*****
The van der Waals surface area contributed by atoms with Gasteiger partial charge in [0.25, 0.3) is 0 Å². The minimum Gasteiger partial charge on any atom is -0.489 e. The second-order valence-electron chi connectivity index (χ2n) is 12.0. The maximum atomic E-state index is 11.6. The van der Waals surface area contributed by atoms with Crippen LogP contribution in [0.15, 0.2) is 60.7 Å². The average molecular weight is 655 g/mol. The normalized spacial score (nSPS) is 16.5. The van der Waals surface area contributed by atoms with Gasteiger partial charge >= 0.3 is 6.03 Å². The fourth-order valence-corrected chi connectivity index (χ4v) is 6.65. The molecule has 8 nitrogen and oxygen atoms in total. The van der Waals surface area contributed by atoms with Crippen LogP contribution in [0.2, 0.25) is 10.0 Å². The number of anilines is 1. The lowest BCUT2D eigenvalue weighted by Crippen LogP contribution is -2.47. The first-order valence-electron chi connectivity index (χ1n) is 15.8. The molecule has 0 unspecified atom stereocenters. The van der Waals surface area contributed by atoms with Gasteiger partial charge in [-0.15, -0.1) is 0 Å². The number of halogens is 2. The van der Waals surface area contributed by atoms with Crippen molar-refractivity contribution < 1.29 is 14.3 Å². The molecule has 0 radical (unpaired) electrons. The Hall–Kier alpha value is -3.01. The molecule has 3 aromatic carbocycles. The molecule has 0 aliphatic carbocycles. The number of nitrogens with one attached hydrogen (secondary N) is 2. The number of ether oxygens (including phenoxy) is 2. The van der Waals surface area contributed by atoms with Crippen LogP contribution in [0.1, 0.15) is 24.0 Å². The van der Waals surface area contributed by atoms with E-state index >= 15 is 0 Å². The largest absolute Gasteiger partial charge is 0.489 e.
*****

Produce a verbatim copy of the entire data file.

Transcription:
The van der Waals surface area contributed by atoms with Gasteiger partial charge in [0.25, 0.3) is 0 Å². The minimum Gasteiger partial charge on any atom is -0.489 e. The second-order valence-electron chi connectivity index (χ2n) is 12.0. The maximum atomic E-state index is 11.6. The van der Waals surface area contributed by atoms with Crippen LogP contribution in [0.15, 0.2) is 60.7 Å². The average molecular weight is 655 g/mol. The normalized spacial score (nSPS) is 16.5. The van der Waals surface area contributed by atoms with Gasteiger partial charge >= 0.3 is 6.03 Å². The fourth-order valence-corrected chi connectivity index (χ4v) is 6.65. The molecule has 8 nitrogen and oxygen atoms in total. The van der Waals surface area contributed by atoms with Crippen LogP contribution in [0.2, 0.25) is 10.0 Å². The number of anilines is 1. The lowest BCUT2D eigenvalue weighted by Crippen LogP contribution is -2.47. The first-order valence-electron chi connectivity index (χ1n) is 15.8. The molecule has 0 unspecified atom stereocenters. The van der Waals surface area contributed by atoms with Gasteiger partial charge in [-0.15, -0.1) is 0 Å². The number of halogens is 2. The van der Waals surface area contributed by atoms with Crippen molar-refractivity contribution < 1.29 is 14.3 Å². The molecule has 0 radical (unpaired) electrons. The Hall–Kier alpha value is -3.01. The molecule has 3 aromatic carbocycles. The molecule has 0 aliphatic carbocycles. The number of nitrogens with one attached hydrogen (secondary N) is 2. The number of ether oxygens (including phenoxy) is 2. The van der Waals surface area contributed by atoms with Crippen LogP contribution in [0.1, 0.15) is 24.0 Å². The van der Waals surface area contributed by atoms with E-state index >= 15 is 0 Å². The largest absolute Gasteiger partial charge is 0.489 e.